The MLA Scholarly Citation Style on How to Cite a Book

by Lori L. Woods, Demand Media

The Modern Language Association sets style rules and guidelines for citing books within the fields of the humanities and liberal arts. Many professors of literature and language classes will require students and scholars to use MLA style in citing books. In addition, many scholarly journals in these fields also require MLA style. If you are unsure what style your professor or publisher prefers, be sure to ask what is expected.

General Rules

Citing books in MLA style consists of finding certain available components of a book and listing them in a prescribed order on a "works cited" page or a bibliography. In citing books, gather as much information as possible in the following order: name of the author, authors, editor, organization, compiler, or translator; title of the work; edition used; volume used; city of publication; name of publisher; year of publication; and medium. Book titles are always italicized unless you are handwriting your paper, in which case you may underline the titles.

Single Author

For books by a single author, give the author's name exactly as it is shown on the title page, but in reverse order. List the author's last name, followed by a comma, first and middle name, followed by a period. Omit titles and degrees, but use suffixes, such as Jr. or Sr. For example, "Rust, Arthur George, Jr." Next, list the title of the book in italics, followed by a period, the city of publication, followed by a colon, the name of the publisher, followed by a comma, and the year of the publication, followed by a period. Lastly, list the medium of the publication, followed by a period. For example: "Erdrich, Louise. The Round House. New York: HarperCollins, 2012. Print." Italicize the title or underline it if handwritten. If you are citing more than one book by the same author, list the books in alphabetical order by title. Then, cite the first entry in the normal MLA format and subsequent books using three dashes and a period in place of the author's name. For example: "Franzen, Jonathan. The Corrections. New York: Picador, 2001. Print." The next citation by the same author would look like this: "---. Freedom. New York: Farrar, Straus and Giroux, 2010. Print."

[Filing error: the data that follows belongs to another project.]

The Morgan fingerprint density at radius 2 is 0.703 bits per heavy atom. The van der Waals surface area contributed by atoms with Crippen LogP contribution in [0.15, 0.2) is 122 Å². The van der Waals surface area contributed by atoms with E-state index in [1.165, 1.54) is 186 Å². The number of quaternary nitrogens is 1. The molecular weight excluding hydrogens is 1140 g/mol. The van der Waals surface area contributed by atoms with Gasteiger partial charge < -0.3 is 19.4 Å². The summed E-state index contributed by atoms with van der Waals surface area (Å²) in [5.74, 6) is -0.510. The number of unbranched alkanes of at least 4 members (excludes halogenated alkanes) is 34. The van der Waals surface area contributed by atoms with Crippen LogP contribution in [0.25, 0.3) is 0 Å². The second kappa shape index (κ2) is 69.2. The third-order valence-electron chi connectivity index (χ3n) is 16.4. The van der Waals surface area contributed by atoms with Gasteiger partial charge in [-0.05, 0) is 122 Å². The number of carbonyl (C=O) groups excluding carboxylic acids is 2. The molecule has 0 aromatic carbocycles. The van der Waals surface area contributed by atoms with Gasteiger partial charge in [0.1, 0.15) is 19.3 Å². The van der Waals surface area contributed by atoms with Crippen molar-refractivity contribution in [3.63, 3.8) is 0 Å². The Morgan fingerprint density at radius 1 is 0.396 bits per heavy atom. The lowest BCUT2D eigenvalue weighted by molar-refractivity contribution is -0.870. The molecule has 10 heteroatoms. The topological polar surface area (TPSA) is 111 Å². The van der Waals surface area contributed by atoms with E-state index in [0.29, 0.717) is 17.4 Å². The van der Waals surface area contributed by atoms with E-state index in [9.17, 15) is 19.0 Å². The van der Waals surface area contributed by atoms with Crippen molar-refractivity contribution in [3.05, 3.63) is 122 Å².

Multiple Authors

When citing a book with more than one author, list their names in the same order as on the book's title page. Only the first author's name appears in reverse order. Write the remaining authors names with the first name followed by the last. For example: "Abcarian, Richard, Marvin Klotz, and Samuel Cohen. Literature: The Human Experience. 11th ed. New York: Bedford/St. Martin's, 2012. Print." For books with more than three authors, you may list them all or just give the first author's name, followed by "et al."

In-Text Citations

In MLA style, you must use a parenthetical citation within your paper that refers to the source in your works cited page. To do this, list the author's last name and the page number in the book that corresponds to the quotation or reference in your paper. For example: "The challenge of eating today is choosing real food" (Pollan 7). If you have already stated the author's name in your writing, you may cite just the page number or numbers. For example: "Pollan tells us the challenge today is eating real food. (7)."


  • "MLA Style Manual and Guide to Scholarly Publishing," Third Edition
  • "MLA Handbook for Writers of Research Papers," Seventh Edition

About the Author

Lori L. Woods is a writer, educator and communicator in the San Francisco Bay Area. For more than 15 years, she has been covering the environment, food, health, entertainment and education issues for various magazines and online publications. Woods holds a bachelor's degree in world arts and cultures from UCLA, as well as a graduate degree in English and education from California State University, Northridge.

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